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Former BYU All-American Dick Nemelka avoids COVID-19, faces challenges of stage 4 cancer

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Dick Nemelka during his days playing for the Utah Stars.

Courtesy BYU photo

SALT LAKE CITY — Earlier this year, Dick Nemelka was enjoying life, relaxing, playing golf three or four times a week, taking regular walks at his home in St. George,

The former BYU basketball star and member of the Utah Stars’ ABA Championship team in 1971, who turns 77 in a couple of months, did his best to avoid catching the COVID-19 virus that descended on the world last winter.

Now he has to be “extra careful” after being felled by an insidious disease that has been around for centuries.

“I’m doing the triple type of therapy — chemo, infusions and all types of stuff to stem the tide. It’s a day-to-day, week-to-week struggle.” — Dick Nemelka

Nemelka thought he was doing fine after having a melanoma removed from his back about 18 months ago. However, earlier this spring, it was discovered that the cancer had spread to other parts of his body, including his liver and spine. 

So he has moved up to Salt Lake City and these days he makes regular trips to Huntsman Cancer Institute, where he receives treatments for his stage 4 cancer along with taking medicine every day.

“I’m doing the triple type of therapy — chemo, infusions and all types of stuff to stem the tide,” he said in a raspy voice. “It’s a day-to-day, week-to-week struggle.”

Nemelka made his mark as a basketball player, excelling at every level he played at, from high school to college to the professional ranks.

He was an all-state player for West High School, leading the Panthers to an undefeated regular season, all the way to the state championship game in 1962.

He went to BYU where he was a three-year starter and All-WAC performer for the Cougars under coach Stan Watts, eventually becoming a first-team All-American following his senior season when he averaged 24 points a game and helped lead his team to the NIT championship in 1966.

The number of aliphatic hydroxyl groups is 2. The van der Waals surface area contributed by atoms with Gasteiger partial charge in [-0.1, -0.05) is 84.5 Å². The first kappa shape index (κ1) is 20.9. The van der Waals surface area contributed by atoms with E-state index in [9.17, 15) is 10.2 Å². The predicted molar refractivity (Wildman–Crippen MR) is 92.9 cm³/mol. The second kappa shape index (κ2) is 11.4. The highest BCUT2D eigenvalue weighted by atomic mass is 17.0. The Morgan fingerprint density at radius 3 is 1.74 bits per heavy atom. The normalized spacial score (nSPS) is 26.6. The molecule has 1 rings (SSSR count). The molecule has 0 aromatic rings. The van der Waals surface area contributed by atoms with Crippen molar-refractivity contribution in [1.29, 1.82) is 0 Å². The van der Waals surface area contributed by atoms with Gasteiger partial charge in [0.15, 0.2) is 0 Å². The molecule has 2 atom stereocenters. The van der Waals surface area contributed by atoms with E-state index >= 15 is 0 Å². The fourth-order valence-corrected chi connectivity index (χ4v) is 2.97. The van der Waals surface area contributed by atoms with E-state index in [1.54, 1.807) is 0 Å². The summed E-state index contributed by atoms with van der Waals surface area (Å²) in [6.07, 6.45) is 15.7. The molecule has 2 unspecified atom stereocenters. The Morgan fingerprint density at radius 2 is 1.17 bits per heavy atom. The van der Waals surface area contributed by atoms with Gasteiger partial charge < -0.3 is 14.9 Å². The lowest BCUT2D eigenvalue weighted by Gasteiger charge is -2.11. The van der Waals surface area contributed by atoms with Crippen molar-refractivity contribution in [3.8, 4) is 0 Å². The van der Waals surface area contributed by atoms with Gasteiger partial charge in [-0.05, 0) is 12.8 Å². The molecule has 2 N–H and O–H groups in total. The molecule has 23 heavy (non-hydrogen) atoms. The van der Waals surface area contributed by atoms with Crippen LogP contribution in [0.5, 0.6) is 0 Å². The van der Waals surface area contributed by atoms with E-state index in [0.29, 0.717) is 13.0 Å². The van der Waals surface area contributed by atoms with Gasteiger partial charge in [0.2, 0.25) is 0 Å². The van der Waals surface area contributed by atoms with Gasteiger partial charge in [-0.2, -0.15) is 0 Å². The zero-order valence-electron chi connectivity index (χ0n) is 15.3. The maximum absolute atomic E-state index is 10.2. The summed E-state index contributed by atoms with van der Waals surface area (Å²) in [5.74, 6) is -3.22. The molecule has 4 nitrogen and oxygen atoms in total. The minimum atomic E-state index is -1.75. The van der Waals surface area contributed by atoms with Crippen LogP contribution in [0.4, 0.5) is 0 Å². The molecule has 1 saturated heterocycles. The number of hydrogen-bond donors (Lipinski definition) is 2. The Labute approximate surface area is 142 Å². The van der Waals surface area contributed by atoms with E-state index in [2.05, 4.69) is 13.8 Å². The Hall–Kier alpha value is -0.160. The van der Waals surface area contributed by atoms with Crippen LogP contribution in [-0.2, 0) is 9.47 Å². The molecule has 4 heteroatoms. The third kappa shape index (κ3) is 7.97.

A grinning Dick Nemelka, left, Jeff Congdon and Steve Kramer receive the NIT championship trophy from Kenneth Norton of the selection committee during after-game ceremonies in New York on March 21, 1966.

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He ranks 25th on the all-time BYU scoring list, but is 10th in scoring average at 16.7 points per game as he played for just three years in the days before freshmen were eligible.

After the season, he was invited to two all-star games, the East-West and the North-South games, and played against a lot of future NBA players.

A few years later, he got a chance to play professional basketball for the hometown Utah Stars and was a part of their memorable 1970-71 championship team.

Ask Nemelka about the highlights of his athletic career and he doesn’t talk about any individual achievement of which he had many.

“One was winning the NIT tournament at Madison Square Garden back in 1966 when it was on par with the NCAA tournament,” he said. “The second was being with the Utah Stars when we won the ABA championship. Those were the highlights of my career.”

Of the BYU team he said, “We had a very good team. Four guys off our starting five went on to play professional basketball. We were together for three years, took a trip down to South America before our senior year, which was a lot of fun, and played 18 to 20 games. We had a real close-knit basketball team. Had our 50-year reunion of winning the NIT a few years ago.”

That BYU team included Steve Kramer, Bill Ruffner, Neil Roberts, Jeff Congdon and Jim Jimas, who passed away last year. 

“We’ve all kept in touch, the friendships have lasted over 50 years,” Nemelka said.